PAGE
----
Witness Refusing to Answer Questions on Cross-Examination - California Landmark Cases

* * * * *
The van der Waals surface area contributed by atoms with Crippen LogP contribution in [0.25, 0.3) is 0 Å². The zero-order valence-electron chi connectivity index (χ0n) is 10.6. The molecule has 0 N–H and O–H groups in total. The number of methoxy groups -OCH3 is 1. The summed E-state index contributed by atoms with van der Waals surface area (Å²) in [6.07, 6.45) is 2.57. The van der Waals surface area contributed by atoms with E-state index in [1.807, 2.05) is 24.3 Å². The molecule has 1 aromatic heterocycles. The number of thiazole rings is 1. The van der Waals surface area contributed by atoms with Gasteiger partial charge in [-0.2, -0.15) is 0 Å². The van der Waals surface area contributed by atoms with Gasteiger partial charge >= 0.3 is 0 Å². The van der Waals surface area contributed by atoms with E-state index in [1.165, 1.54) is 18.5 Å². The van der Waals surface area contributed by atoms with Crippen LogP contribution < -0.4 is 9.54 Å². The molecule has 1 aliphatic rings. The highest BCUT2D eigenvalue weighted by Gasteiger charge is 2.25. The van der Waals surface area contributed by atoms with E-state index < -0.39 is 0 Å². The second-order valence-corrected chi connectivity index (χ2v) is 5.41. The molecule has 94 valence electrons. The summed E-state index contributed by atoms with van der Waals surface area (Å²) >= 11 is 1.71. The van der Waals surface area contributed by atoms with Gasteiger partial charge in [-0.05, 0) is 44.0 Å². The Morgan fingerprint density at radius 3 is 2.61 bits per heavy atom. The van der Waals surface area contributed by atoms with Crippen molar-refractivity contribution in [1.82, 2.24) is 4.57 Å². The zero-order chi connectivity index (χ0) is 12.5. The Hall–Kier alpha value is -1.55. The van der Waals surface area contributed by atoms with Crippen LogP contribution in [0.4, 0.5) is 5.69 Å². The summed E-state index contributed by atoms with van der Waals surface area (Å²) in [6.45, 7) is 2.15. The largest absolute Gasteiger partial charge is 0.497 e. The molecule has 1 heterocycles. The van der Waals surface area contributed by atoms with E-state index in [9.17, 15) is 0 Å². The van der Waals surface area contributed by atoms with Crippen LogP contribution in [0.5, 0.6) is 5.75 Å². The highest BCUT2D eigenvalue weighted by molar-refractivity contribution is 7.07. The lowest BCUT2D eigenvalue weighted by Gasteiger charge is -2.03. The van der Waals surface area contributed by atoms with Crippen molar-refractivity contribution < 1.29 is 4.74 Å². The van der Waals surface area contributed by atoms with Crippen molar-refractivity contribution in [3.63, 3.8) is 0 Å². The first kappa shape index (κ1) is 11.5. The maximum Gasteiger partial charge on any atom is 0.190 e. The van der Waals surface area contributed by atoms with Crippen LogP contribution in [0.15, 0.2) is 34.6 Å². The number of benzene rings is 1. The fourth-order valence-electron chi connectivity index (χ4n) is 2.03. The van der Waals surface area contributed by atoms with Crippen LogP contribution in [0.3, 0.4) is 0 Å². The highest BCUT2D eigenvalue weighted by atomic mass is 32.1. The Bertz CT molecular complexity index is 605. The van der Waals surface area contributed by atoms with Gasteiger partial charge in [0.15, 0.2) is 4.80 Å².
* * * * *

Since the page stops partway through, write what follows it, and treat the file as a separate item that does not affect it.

The right to confront and cross-examine witnesses is essential to due process. (Chambers v. Mississippi (1973) 410 U.S. 284, 294.) Thus, in a criminal trial, a witness's refusal to submit to questions on material issues on cross-examination may be grounds for striking all or part of the witness's testimony. (People v. Price (1991) 1 Cal.4th 324, 421; People v. Seminoff (2008) 159 Cal.App.4th 518, 525.) In determining whether to strike a witness's testimony for refusal to answer questions on cross-examination, the court should consider the motive of the witness and the materiality of the answer. (People v. Seminoff, supra, 159 Cal.App.4th at pp. 525-526; People v. Reynolds (1984) 152 Cal.App.3d 42, 47.) Striking the witness's testimony is a "drastic solution, which is to be used after less severe means are considered." (People v. Reynolds, supra, 152 Cal.App.3d at pp. 47-48; Alternatives should be considered "when the witness has refused to answer one or two questions on cross-examination on matters that are collateral, such as credibility." (People v. Sanders (2010) 189 Cal.App.4th 543, 556.) Less severe means include striking a portion of the witness's testimony or informing the jury that the witness's refusal to answer questions may be considered in assessing the witness's credibility. (People v. Seminoff, supra, 159 Cal.App.4th at p. 526; People v. Reynolds, supra, 152 Cal.App.3d at p. 48.) The decision to strike all, part, or none of a witness's testimony due to the witness's refusal to answer questions is reviewed for an abuse of discretion, "and the refusal to answer only one or two questions need not lead to the striking of the testimony." (People v. Daggett (1990) 225 Cal.App.3d 751, 760; People v. Price, supra, 1 Cal.4th at p. 421.)